In general, all vegetables and fruits help maintain a neutral or slightly alkaline pH. Most other foods are acidifying and therefore weakening to bones and muscles. The key is to maintain a proper balance by making a smart mix of foods. For example, have ½ of your dinner plate covered with vegetables, especially leafy greens, ¼ with a lean protein and ¼ with a flour if you eat them. This will allow you to keep your body alkaline.
Acidifying Foods and Alkaline Foods
Acidifying foods: Beef, bread (white and rye), cereal (all, including whole grain), milk, pork, white rice, pasta, potato.
Extremely acidifying foods: alcohol, artificial sweeteners (aspartame, saccharin, sucralose), bread (whole wheat), cheese, chicken, coffee, black tea, eggs, fish (especially trout, cod, herring), nuts (especially peanuts and walnuts), processed (soft) cheeses, brown rice, sausages and other processed meats.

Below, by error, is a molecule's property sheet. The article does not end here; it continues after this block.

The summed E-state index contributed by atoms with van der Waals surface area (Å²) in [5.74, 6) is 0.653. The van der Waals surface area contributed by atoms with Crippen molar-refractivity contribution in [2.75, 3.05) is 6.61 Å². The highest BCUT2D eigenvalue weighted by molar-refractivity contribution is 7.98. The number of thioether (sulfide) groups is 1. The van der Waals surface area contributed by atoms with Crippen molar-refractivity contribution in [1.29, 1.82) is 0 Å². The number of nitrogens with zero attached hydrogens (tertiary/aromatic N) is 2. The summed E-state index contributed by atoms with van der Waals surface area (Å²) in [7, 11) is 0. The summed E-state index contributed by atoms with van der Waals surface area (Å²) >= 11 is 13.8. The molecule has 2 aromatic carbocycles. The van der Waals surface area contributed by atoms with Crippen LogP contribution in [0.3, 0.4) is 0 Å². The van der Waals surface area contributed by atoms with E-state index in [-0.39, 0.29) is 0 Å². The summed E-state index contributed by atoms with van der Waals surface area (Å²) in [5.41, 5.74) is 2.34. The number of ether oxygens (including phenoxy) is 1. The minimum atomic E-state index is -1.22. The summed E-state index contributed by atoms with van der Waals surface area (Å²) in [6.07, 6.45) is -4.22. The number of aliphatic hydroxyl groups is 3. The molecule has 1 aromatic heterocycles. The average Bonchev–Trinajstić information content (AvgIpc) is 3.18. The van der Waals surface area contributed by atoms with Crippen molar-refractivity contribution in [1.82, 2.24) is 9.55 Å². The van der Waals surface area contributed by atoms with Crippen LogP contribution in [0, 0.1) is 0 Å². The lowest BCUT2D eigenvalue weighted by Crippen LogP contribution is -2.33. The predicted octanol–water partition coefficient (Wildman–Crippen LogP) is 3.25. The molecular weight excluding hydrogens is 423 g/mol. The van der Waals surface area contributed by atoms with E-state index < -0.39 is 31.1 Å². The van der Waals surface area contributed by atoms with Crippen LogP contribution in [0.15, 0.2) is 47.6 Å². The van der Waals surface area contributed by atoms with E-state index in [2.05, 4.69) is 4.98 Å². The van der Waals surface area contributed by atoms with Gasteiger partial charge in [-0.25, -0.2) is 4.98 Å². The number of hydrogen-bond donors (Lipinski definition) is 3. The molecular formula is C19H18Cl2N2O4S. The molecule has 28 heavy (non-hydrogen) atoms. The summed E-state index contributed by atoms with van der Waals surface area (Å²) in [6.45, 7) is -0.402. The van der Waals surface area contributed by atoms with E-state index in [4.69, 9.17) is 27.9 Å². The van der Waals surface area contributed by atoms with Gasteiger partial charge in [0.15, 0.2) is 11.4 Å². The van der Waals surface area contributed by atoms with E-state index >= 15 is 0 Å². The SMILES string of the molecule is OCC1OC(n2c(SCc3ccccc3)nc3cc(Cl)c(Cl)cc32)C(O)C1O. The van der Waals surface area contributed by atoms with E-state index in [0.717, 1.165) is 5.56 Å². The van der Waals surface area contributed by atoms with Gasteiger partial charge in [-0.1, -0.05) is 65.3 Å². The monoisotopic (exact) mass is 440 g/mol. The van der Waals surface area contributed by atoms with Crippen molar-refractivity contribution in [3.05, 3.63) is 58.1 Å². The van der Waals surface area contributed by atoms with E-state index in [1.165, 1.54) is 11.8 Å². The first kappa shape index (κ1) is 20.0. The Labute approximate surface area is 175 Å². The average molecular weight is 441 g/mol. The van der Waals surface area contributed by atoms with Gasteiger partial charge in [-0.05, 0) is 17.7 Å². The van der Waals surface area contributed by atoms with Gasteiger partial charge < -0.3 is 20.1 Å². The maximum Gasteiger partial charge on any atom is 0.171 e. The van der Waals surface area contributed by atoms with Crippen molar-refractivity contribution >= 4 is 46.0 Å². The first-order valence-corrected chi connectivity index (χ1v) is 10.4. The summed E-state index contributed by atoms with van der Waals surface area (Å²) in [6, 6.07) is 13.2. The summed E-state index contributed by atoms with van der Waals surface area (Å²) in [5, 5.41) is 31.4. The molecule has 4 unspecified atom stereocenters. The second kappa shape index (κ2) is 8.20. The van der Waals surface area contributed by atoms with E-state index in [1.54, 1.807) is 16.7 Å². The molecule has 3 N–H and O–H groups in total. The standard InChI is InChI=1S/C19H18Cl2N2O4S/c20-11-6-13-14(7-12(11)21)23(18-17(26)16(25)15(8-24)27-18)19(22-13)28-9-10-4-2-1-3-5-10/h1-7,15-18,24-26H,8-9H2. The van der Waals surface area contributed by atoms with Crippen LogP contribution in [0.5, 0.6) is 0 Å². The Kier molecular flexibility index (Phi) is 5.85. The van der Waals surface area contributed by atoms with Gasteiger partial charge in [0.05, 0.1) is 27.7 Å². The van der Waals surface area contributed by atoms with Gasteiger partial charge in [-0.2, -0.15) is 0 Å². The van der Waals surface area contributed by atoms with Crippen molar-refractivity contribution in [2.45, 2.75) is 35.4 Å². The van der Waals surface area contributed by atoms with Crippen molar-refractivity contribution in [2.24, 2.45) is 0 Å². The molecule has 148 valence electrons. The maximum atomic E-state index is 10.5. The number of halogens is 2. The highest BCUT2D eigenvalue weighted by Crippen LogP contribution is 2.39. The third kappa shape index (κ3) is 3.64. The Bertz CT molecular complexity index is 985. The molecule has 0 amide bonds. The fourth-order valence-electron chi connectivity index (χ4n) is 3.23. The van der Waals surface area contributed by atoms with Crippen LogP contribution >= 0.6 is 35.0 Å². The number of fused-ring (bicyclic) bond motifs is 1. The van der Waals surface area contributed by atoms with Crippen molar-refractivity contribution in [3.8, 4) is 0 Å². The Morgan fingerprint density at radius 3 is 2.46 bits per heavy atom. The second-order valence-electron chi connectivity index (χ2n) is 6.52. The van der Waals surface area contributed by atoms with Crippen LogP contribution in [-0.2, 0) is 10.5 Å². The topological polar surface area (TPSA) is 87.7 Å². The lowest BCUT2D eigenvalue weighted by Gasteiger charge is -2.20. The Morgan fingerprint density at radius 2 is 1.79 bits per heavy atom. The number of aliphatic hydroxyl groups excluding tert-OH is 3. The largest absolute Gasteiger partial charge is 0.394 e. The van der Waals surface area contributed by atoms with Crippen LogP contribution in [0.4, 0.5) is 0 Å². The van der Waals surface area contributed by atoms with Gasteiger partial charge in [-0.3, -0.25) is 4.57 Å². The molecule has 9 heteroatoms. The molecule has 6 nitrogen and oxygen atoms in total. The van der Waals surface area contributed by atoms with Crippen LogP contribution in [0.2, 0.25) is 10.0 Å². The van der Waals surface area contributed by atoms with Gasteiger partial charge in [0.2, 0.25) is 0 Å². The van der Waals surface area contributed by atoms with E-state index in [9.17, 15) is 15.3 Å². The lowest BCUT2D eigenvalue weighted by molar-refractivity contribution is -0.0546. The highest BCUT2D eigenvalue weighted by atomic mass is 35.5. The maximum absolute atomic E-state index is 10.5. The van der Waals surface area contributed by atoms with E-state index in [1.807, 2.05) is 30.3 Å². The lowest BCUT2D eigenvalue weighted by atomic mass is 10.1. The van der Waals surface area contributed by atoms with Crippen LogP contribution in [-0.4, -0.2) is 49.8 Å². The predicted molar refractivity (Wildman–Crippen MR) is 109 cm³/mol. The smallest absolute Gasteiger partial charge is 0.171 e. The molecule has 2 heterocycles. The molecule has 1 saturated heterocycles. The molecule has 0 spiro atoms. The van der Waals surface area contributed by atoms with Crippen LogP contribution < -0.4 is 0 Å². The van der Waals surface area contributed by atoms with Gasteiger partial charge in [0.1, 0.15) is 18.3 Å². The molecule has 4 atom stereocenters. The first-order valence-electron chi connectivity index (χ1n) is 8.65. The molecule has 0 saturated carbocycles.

Alkalising foods: fruits and vegetables.
Extremely alkalising foods: coconut water, dates, sultanas, and spinach.
Recipe to Prepare your Electrolyte-rich Drink
- 5 cups of water or aromatic water of your choice (you can substitute coconut water if you don't need to watch your sugar intake)
- ½ cup lemon juice
- ½ teaspoon potassium chloride (or cream of tartar, available in bakery stores)
- 1/8 teaspoon Himalayan salt (you can omit this ingredient, if you wish)
- 2 tablespoons of a magnesium supplement (600 mg which can be a dissolved capsule)
- ¼ cup erythritol powder or 20-30 drops of stevia.